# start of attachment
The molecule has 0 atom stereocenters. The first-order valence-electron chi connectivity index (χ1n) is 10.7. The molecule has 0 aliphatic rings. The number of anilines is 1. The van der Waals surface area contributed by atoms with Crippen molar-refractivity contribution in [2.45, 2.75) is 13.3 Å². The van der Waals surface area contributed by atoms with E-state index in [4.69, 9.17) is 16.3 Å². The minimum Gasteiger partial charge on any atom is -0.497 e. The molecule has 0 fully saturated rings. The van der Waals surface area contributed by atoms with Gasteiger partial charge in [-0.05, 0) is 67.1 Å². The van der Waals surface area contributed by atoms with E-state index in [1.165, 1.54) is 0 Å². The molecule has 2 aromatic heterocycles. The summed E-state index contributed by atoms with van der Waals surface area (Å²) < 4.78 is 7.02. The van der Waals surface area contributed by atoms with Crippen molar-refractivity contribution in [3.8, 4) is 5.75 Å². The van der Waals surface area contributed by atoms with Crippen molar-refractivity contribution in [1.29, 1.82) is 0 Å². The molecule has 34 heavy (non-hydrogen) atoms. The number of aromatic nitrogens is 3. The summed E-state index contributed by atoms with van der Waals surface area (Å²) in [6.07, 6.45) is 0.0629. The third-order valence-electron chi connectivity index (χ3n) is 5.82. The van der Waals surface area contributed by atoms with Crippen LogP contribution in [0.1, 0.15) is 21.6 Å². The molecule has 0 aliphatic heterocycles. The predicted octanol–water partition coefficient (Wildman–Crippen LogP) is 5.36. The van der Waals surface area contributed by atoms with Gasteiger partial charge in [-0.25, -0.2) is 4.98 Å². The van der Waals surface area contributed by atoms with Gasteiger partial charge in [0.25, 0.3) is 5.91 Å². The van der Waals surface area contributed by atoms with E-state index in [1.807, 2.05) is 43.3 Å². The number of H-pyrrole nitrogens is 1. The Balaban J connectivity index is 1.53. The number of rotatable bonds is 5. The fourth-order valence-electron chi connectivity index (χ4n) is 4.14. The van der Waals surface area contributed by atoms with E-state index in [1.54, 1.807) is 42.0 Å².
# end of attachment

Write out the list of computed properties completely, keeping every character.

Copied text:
The molecule has 0 atom stereocenters. The first-order valence-electron chi connectivity index (χ1n) is 10.7. The molecule has 0 aliphatic rings. The number of anilines is 1. The van der Waals surface area contributed by atoms with Crippen molar-refractivity contribution in [2.45, 2.75) is 13.3 Å². The van der Waals surface area contributed by atoms with E-state index in [4.69, 9.17) is 16.3 Å². The minimum Gasteiger partial charge on any atom is -0.497 e. The molecule has 0 fully saturated rings. The van der Waals surface area contributed by atoms with Gasteiger partial charge in [-0.05, 0) is 67.1 Å². The van der Waals surface area contributed by atoms with E-state index in [1.165, 1.54) is 0 Å². The molecule has 2 aromatic heterocycles. The summed E-state index contributed by atoms with van der Waals surface area (Å²) < 4.78 is 7.02. The van der Waals surface area contributed by atoms with Crippen molar-refractivity contribution in [3.8, 4) is 5.75 Å². The van der Waals surface area contributed by atoms with Crippen molar-refractivity contribution in [1.29, 1.82) is 0 Å². The molecule has 34 heavy (non-hydrogen) atoms. The number of aromatic nitrogens is 3. The summed E-state index contributed by atoms with van der Waals surface area (Å²) in [6.07, 6.45) is 0.0629. The third-order valence-electron chi connectivity index (χ3n) is 5.82. The van der Waals surface area contributed by atoms with Crippen LogP contribution in [0.1, 0.15) is 21.6 Å². The molecule has 0 aliphatic heterocycles. The predicted octanol–water partition coefficient (Wildman–Crippen LogP) is 5.36. The van der Waals surface area contributed by atoms with Gasteiger partial charge in [-0.25, -0.2) is 4.98 Å². The van der Waals surface area contributed by atoms with Gasteiger partial charge in [0.25, 0.3) is 5.91 Å². The van der Waals surface area contributed by atoms with E-state index in [1.807, 2.05) is 43.3 Å². The number of H-pyrrole nitrogens is 1. The Balaban J connectivity index is 1.53. The number of rotatable bonds is 5. The fourth-order valence-electron chi connectivity index (χ4n) is 4.14. The van der Waals surface area contributed by atoms with E-state index in [1.54, 1.807) is 42.0 Å².